British Gas Works to Address New Security Threats and Conquer the Smart Home
Energy utilities are early movers in the home Internet of Things (IoT) market - especially in the European market place - with British Gas in the UK among the innovation leaders through its Hive Smart Thermostat launched in September 2013. The solution has already been widely deployed not just with its own energy customers but those of rivals as well.
Hive comes in three parts, a control unit to modulate the boiler, a wireless thermostat and a hub connecting to the existing broadband Wi-Fi enabled router. This enables users to set the thermostat remotely via their smart phones for both heating the home and hot water, with support for geo tracking so that heating can be set up to come on automatically say when the owner is driving home on a winter’s day.
However, this is really just the tip of the iceberg, since the stated intention is to expand from this base to many other IoT applications in the home – including security monitoring and intelligent domestic appliances. British Gas’ goal is to exploit the synergy that will follow connection between the different islands of “smart home” IoT and become the leading platform of this type. Alongside standardization and management, one of the major considerations as IoT devices are deployed and connected is the range of security issues that must be addressed. British Gas has thus far been proactive on various security related aspects by directly addressing the privacy of the user’s energy consumption data and messages sent to the system from the smartphone - highlighting the use of encryption and standard password protection for access to the account.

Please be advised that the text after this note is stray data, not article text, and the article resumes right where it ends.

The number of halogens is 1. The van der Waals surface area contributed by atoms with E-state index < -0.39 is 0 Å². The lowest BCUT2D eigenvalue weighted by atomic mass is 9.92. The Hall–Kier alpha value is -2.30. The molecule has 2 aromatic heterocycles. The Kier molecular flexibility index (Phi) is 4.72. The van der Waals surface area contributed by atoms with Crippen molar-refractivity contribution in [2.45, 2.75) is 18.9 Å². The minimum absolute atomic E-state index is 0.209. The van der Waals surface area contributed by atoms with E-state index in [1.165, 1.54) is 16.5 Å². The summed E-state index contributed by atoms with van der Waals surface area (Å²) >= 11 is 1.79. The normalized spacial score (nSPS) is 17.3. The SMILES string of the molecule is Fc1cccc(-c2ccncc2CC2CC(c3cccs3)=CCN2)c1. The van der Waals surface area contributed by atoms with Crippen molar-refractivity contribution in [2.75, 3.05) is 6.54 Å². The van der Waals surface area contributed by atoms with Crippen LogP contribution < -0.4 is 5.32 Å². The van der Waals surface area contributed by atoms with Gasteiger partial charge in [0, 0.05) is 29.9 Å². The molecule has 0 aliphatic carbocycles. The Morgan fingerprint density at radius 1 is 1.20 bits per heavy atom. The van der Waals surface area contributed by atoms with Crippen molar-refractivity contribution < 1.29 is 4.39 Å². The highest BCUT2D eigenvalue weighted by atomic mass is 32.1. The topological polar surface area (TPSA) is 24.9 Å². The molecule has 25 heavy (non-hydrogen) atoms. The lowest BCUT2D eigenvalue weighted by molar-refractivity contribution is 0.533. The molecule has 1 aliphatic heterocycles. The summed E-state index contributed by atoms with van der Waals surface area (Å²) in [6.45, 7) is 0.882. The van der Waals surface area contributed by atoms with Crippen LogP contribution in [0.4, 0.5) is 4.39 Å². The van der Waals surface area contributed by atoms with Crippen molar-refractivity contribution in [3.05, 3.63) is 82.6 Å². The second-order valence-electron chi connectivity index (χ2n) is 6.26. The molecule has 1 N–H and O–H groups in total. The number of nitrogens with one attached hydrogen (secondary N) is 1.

But British Gas is well aware that it will have to go a lot further to counter emerging threats as its IoT strategy unfolds. Like other IoT participants, the organization is following the OWASP’s (Open Web Application Security Project) Internet of Things Top Ten Project, which sets out to monitor the principle emerging threats, their impact and ways to protect against them.
Some of these threats are highly relevant for the Hive project, such as the risks posed by flaws or exploits that are uncovered in the software or firmware in the IoT devices. As with the other risk categories the remedies are not difficult to identify but in this case do require some expertise to deploy, with the fundamental requirement being that the device must be updateable remotely in real time.
British Gas is certainly off to the right start by ensuring that the Hive thermostat and boiler controller can indeed be remotely updated and has already had cause to exploit this capability. A software fault came to light in January 2015 that prevented 40 of its customers being able to control the system from their smart phones, which could be serious if say they had left their heating full on all day by mistake after leaving on vacation and wanted to turn it off remotely. This was swiftly remedied by a remote software update.
Yet as the applications get more complex even an organization with the resources of British Gas may struggle to implement all the recommendations from that OWASP project and other sources. The IoT security challenge is even broader than OWASP suggests, in part because as the scope of the field expands into services and applications not previously dreamed of, it will be impossible in advance to anticipate all of the potential threats. For this reason it will be important to develop a comprehensive proactive threat monitoring capability for the IoT in general.
At Verimatrix we are exploring partnerships with a number of IoT service providers to ensure that these emerging threats are fully countered. We will be able to address readily the various threat models posed by emerging multi-layered IoT environments by extending our existing set of solutions, since this has been designed from the ground up to embrace diverse services, clients and target platforms.